Things to do in Tower Hamlets when you’re dead
Today’s post comes courtesy of Jennifer Cairney – teacher, East End resident and lurker in graveyards – who on a recent walk around Tower Hamlets Cemetery Park was struck by its magical, secret garden quality. It may not have the celebrity internments of other London graveyards but it still has plenty of stories to tell…
‘The tilted gravestones, toppled statues and overturned urns of Tower Hamlets Cemetery park make it look like the aftermath of some marvellous party. The crowded crookedness of the stones is warm and reassuring and the names, nationalities, the eulogies and euphemisms and the length and brevity of the lives inscribed on them tell such a vivid story about life in East London.
Here are long lives lived for civic good, short ones that meant something only to their family, sons lost in action, daughters taken in their sixteenth year…the more you walk, the more you read and the more you hear the chattering and chuckling voices of these people’s living selves.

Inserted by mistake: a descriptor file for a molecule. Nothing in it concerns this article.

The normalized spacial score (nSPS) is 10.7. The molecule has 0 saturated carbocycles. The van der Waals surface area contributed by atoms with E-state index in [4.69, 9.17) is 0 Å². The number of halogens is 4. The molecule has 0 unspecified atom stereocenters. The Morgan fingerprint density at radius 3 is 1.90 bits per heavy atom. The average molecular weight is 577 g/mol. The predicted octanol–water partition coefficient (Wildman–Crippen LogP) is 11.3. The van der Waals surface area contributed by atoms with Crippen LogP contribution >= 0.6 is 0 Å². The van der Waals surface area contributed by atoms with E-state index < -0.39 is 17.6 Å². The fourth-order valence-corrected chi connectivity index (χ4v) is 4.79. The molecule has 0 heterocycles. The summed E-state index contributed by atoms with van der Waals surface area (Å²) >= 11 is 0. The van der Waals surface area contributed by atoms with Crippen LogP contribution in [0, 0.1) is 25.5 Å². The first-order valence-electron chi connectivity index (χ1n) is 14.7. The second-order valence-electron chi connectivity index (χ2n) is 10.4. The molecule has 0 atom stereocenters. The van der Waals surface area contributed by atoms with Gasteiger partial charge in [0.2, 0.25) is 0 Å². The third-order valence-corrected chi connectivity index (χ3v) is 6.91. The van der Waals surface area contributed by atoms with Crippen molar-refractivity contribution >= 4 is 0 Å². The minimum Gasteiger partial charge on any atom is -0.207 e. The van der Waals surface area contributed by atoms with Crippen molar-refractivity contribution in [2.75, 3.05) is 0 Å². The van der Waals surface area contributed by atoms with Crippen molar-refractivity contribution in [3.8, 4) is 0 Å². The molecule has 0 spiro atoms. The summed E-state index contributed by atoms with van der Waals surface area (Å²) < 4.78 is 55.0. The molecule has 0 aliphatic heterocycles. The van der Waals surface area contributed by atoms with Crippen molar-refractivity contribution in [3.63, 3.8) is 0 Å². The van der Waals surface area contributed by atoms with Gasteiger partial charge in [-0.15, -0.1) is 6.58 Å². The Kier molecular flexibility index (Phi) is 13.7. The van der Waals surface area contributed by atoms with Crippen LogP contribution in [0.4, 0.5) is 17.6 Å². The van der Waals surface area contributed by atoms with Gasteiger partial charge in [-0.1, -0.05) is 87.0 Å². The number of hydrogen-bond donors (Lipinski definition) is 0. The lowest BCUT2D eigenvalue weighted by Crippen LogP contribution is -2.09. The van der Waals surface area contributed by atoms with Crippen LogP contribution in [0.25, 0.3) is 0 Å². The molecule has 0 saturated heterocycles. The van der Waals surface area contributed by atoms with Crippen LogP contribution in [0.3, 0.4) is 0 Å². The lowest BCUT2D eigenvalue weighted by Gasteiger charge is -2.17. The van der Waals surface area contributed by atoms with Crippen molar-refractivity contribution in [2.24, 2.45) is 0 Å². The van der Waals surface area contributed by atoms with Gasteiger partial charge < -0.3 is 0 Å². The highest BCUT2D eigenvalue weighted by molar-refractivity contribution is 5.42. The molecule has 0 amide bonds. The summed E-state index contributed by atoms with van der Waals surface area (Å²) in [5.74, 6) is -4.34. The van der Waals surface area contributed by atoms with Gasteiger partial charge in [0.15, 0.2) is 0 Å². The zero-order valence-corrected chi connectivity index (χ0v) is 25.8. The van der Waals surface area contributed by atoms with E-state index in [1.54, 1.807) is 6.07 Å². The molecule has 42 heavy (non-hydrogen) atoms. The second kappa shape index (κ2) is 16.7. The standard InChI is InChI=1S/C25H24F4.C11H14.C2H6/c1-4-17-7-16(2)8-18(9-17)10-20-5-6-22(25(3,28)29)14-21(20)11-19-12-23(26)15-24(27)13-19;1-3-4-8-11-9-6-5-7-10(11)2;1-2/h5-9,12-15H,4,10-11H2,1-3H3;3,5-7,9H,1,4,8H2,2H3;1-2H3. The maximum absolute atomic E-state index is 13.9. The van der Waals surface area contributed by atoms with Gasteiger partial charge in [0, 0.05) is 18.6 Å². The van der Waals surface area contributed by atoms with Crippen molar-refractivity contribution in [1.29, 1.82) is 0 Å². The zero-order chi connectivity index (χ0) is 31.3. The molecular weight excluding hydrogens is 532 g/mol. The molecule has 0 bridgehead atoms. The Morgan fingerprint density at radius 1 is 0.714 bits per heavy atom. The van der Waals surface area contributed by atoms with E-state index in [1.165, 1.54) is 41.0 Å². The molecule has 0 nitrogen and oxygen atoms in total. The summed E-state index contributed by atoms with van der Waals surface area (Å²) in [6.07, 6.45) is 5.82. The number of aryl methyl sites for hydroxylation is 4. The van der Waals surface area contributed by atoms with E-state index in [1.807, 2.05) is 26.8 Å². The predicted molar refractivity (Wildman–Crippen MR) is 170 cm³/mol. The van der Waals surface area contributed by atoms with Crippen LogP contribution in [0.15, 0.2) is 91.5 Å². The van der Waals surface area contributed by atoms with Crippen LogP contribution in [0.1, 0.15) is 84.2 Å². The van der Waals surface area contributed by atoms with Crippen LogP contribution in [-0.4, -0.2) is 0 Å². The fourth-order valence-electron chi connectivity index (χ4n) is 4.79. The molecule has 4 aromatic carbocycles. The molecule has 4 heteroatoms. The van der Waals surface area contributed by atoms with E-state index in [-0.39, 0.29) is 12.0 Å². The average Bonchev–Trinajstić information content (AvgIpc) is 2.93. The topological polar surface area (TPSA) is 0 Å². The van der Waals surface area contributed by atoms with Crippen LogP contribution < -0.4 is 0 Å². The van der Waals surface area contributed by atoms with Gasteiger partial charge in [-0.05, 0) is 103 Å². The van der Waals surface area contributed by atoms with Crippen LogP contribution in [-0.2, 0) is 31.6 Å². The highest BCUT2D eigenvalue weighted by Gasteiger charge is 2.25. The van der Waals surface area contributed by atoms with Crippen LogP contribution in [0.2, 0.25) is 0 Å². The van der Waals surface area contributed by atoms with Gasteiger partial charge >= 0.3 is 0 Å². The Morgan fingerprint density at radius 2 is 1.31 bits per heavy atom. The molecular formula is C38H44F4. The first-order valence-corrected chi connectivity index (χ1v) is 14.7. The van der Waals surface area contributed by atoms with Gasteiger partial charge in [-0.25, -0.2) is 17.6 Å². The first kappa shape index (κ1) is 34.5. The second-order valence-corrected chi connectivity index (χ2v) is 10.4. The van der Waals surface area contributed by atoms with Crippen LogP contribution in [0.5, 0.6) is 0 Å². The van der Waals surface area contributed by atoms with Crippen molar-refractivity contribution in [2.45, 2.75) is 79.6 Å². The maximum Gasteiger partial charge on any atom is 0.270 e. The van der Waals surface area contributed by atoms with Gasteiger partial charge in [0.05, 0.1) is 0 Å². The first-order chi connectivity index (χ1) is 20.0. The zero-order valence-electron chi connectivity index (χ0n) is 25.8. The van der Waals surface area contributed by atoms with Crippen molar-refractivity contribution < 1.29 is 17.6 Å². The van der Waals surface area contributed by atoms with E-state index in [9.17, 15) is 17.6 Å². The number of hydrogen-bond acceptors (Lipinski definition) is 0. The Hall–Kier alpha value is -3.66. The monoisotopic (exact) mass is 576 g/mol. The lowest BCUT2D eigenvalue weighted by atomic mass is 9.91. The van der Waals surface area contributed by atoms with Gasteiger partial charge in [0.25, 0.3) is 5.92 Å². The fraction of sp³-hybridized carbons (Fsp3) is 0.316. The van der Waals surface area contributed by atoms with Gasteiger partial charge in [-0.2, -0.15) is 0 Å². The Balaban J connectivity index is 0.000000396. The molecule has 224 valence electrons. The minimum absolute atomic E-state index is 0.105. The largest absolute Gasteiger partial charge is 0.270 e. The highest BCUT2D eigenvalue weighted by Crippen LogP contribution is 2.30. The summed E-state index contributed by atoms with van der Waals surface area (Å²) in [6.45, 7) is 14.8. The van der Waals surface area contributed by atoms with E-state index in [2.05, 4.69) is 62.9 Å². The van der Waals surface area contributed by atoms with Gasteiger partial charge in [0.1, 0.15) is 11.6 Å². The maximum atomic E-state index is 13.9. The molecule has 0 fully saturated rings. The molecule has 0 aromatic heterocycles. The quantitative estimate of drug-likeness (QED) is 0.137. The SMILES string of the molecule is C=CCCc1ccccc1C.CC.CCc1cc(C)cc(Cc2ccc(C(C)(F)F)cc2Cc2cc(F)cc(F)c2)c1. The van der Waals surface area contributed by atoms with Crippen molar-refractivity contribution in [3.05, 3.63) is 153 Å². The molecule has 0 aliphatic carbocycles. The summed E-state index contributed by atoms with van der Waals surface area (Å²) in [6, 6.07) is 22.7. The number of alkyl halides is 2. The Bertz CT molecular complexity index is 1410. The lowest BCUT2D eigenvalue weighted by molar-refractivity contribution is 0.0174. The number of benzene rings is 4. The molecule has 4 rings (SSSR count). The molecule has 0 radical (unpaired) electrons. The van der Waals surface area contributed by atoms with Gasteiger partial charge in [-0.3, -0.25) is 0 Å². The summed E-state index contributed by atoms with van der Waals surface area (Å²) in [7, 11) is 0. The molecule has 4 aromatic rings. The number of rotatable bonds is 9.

Bright green ferns and copper beeches line winding paths through these tenements of the dead and old wooden steps lead to the wide circle where black horse with nodding plumes would once have turned their laden carriages.
No one comes to be buried here now. Which is a shame because who would not want, after the hurly burly of London life, to lie in a bed of pale blue irises with Bessie of Mile End leaning over you and the Minton family collapsed at your feet.
Surely this is death – a riotous assembly of all those who are not gone but, as the stones say, gone before…’
Jennifer is not the only person to have been won over by the charms of this overgrown London graveyard. In city centres, cemeteries are like mini natures reserves and the Friends of Tower Hamlets Cemetery Park organisation runs regular events and hosts guided walks. You can even follow the cemetery on Twitter.